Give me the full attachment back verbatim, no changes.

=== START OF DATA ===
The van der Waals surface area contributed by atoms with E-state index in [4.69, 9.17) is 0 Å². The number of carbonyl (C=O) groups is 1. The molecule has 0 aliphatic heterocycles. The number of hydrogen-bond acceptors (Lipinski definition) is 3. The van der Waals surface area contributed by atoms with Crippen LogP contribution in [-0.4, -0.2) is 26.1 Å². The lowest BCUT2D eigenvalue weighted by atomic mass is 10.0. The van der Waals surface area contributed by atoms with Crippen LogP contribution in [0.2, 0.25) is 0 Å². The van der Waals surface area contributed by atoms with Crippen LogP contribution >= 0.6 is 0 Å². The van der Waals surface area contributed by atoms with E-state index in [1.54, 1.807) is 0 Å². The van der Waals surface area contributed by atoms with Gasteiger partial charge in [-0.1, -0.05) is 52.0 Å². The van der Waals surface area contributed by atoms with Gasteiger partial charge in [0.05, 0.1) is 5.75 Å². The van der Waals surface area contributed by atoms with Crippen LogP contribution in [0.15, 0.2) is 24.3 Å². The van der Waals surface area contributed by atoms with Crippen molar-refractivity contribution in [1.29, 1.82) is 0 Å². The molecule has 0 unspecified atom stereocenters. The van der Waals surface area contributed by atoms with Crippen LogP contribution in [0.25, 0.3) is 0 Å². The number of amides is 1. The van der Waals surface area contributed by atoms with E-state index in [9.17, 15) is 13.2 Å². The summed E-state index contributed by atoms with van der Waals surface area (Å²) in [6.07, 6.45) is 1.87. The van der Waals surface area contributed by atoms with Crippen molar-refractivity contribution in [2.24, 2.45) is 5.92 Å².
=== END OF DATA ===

The van der Waals surface area contributed by atoms with E-state index in [4.69, 9.17) is 0 Å². The number of carbonyl (C=O) groups is 1. The molecule has 0 aliphatic heterocycles. The number of hydrogen-bond acceptors (Lipinski definition) is 3. The van der Waals surface area contributed by atoms with Crippen LogP contribution in [-0.4, -0.2) is 26.1 Å². The lowest BCUT2D eigenvalue weighted by atomic mass is 10.0. The van der Waals surface area contributed by atoms with Crippen LogP contribution in [0.2, 0.25) is 0 Å². The van der Waals surface area contributed by atoms with Crippen LogP contribution >= 0.6 is 0 Å². The van der Waals surface area contributed by atoms with E-state index in [1.54, 1.807) is 0 Å². The van der Waals surface area contributed by atoms with Gasteiger partial charge in [-0.1, -0.05) is 52.0 Å². The van der Waals surface area contributed by atoms with Gasteiger partial charge in [0.05, 0.1) is 5.75 Å². The van der Waals surface area contributed by atoms with Crippen LogP contribution in [0.15, 0.2) is 24.3 Å². The van der Waals surface area contributed by atoms with Crippen molar-refractivity contribution in [1.29, 1.82) is 0 Å². The molecule has 0 unspecified atom stereocenters. The van der Waals surface area contributed by atoms with Crippen LogP contribution in [0.25, 0.3) is 0 Å². The number of amides is 1. The van der Waals surface area contributed by atoms with E-state index in [9.17, 15) is 13.2 Å². The summed E-state index contributed by atoms with van der Waals surface area (Å²) in [6.07, 6.45) is 1.87. The van der Waals surface area contributed by atoms with Crippen molar-refractivity contribution in [2.24, 2.45) is 5.92 Å².